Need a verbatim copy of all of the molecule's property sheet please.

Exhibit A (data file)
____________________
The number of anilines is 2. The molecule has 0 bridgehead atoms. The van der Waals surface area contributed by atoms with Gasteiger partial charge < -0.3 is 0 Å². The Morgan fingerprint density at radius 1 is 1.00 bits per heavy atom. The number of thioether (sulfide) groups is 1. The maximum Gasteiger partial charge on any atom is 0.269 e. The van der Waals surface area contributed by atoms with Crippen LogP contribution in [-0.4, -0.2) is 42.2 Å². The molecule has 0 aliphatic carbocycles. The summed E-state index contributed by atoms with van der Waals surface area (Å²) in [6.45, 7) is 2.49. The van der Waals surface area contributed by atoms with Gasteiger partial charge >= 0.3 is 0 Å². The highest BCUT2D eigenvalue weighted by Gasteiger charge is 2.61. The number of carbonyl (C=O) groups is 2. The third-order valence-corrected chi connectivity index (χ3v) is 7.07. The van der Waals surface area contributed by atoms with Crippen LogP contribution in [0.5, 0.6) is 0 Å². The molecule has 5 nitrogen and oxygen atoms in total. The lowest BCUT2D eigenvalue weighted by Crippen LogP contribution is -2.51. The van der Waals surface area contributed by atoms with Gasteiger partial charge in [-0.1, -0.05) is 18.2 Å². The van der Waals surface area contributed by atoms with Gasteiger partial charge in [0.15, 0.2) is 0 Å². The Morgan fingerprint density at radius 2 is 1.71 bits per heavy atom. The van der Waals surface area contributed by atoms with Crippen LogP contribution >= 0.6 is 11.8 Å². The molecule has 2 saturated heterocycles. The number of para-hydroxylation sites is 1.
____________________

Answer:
The number of anilines is 2. The molecule has 0 bridgehead atoms. The van der Waals surface area contributed by atoms with Gasteiger partial charge < -0.3 is 0 Å². The Morgan fingerprint density at radius 1 is 1.00 bits per heavy atom. The number of thioether (sulfide) groups is 1. The maximum Gasteiger partial charge on any atom is 0.269 e. The van der Waals surface area contributed by atoms with Crippen LogP contribution in [-0.4, -0.2) is 42.2 Å². The molecule has 0 aliphatic carbocycles. The summed E-state index contributed by atoms with van der Waals surface area (Å²) in [6.45, 7) is 2.49. The van der Waals surface area contributed by atoms with Gasteiger partial charge >= 0.3 is 0 Å². The highest BCUT2D eigenvalue weighted by Gasteiger charge is 2.61. The number of carbonyl (C=O) groups is 2. The third-order valence-corrected chi connectivity index (χ3v) is 7.07. The van der Waals surface area contributed by atoms with Crippen LogP contribution in [0.5, 0.6) is 0 Å². The molecule has 5 nitrogen and oxygen atoms in total. The lowest BCUT2D eigenvalue weighted by Crippen LogP contribution is -2.51. The van der Waals surface area contributed by atoms with Gasteiger partial charge in [-0.1, -0.05) is 18.2 Å². The van der Waals surface area contributed by atoms with Gasteiger partial charge in [0.15, 0.2) is 0 Å². The Morgan fingerprint density at radius 2 is 1.71 bits per heavy atom. The van der Waals surface area contributed by atoms with Crippen LogP contribution >= 0.6 is 11.8 Å². The molecule has 2 saturated heterocycles. The number of para-hydroxylation sites is 1.